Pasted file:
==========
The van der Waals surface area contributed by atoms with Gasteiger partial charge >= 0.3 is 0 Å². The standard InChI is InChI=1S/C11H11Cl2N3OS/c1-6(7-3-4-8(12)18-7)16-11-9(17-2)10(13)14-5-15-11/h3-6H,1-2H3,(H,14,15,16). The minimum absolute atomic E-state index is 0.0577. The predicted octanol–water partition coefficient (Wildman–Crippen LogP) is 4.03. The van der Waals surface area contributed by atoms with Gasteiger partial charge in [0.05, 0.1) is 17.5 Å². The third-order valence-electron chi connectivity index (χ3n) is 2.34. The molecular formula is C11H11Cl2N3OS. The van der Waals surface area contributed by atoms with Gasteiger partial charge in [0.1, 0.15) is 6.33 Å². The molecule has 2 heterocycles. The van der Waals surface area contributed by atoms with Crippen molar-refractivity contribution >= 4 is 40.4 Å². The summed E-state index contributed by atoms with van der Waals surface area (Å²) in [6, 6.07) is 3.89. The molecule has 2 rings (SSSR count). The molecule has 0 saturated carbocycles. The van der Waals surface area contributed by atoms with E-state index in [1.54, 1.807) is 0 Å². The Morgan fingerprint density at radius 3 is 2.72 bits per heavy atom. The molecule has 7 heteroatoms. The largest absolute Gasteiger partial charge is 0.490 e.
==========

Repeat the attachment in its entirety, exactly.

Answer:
The van der Waals surface area contributed by atoms with Gasteiger partial charge >= 0.3 is 0 Å². The standard InChI is InChI=1S/C11H11Cl2N3OS/c1-6(7-3-4-8(12)18-7)16-11-9(17-2)10(13)14-5-15-11/h3-6H,1-2H3,(H,14,15,16). The minimum absolute atomic E-state index is 0.0577. The predicted octanol–water partition coefficient (Wildman–Crippen LogP) is 4.03. The van der Waals surface area contributed by atoms with Gasteiger partial charge in [0.05, 0.1) is 17.5 Å². The third-order valence-electron chi connectivity index (χ3n) is 2.34. The molecular formula is C11H11Cl2N3OS. The van der Waals surface area contributed by atoms with Gasteiger partial charge in [0.1, 0.15) is 6.33 Å². The molecule has 2 heterocycles. The van der Waals surface area contributed by atoms with Crippen molar-refractivity contribution >= 4 is 40.4 Å². The summed E-state index contributed by atoms with van der Waals surface area (Å²) in [6, 6.07) is 3.89. The molecule has 2 rings (SSSR count). The molecule has 0 saturated carbocycles. The van der Waals surface area contributed by atoms with E-state index in [1.54, 1.807) is 0 Å². The Morgan fingerprint density at radius 3 is 2.72 bits per heavy atom. The molecule has 7 heteroatoms. The largest absolute Gasteiger partial charge is 0.490 e.